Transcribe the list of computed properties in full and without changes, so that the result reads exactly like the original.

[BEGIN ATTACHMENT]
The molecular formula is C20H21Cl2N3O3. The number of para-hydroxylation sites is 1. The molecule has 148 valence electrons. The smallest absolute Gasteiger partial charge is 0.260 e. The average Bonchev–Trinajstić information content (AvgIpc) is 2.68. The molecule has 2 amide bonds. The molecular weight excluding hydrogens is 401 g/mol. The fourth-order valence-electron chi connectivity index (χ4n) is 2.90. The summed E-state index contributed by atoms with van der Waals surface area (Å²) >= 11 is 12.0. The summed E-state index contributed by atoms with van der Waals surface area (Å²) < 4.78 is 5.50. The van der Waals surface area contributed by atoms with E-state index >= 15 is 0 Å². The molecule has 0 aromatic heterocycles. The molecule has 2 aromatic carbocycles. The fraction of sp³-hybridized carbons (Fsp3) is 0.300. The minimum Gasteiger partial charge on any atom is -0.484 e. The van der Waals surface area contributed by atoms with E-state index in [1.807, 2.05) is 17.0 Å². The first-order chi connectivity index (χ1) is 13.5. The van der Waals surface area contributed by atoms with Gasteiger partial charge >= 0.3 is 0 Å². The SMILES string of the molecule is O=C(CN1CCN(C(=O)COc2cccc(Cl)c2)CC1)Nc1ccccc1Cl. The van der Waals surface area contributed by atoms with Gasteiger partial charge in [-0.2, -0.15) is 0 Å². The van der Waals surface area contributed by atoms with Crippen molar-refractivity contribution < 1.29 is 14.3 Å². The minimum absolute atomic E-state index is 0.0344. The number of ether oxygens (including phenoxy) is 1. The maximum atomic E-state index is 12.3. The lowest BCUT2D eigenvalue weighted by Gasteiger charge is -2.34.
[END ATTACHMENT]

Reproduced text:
The molecular formula is C20H21Cl2N3O3. The number of para-hydroxylation sites is 1. The molecule has 148 valence electrons. The smallest absolute Gasteiger partial charge is 0.260 e. The average Bonchev–Trinajstić information content (AvgIpc) is 2.68. The molecule has 2 amide bonds. The molecular weight excluding hydrogens is 401 g/mol. The fourth-order valence-electron chi connectivity index (χ4n) is 2.90. The summed E-state index contributed by atoms with van der Waals surface area (Å²) >= 11 is 12.0. The summed E-state index contributed by atoms with van der Waals surface area (Å²) < 4.78 is 5.50. The van der Waals surface area contributed by atoms with E-state index >= 15 is 0 Å². The molecule has 0 aromatic heterocycles. The molecule has 2 aromatic carbocycles. The fraction of sp³-hybridized carbons (Fsp3) is 0.300. The minimum Gasteiger partial charge on any atom is -0.484 e. The van der Waals surface area contributed by atoms with E-state index in [1.807, 2.05) is 17.0 Å². The first-order chi connectivity index (χ1) is 13.5. The van der Waals surface area contributed by atoms with Gasteiger partial charge >= 0.3 is 0 Å². The SMILES string of the molecule is O=C(CN1CCN(C(=O)COc2cccc(Cl)c2)CC1)Nc1ccccc1Cl. The van der Waals surface area contributed by atoms with Gasteiger partial charge in [-0.2, -0.15) is 0 Å². The van der Waals surface area contributed by atoms with Crippen molar-refractivity contribution < 1.29 is 14.3 Å². The minimum absolute atomic E-state index is 0.0344. The number of ether oxygens (including phenoxy) is 1. The maximum atomic E-state index is 12.3. The lowest BCUT2D eigenvalue weighted by Gasteiger charge is -2.34.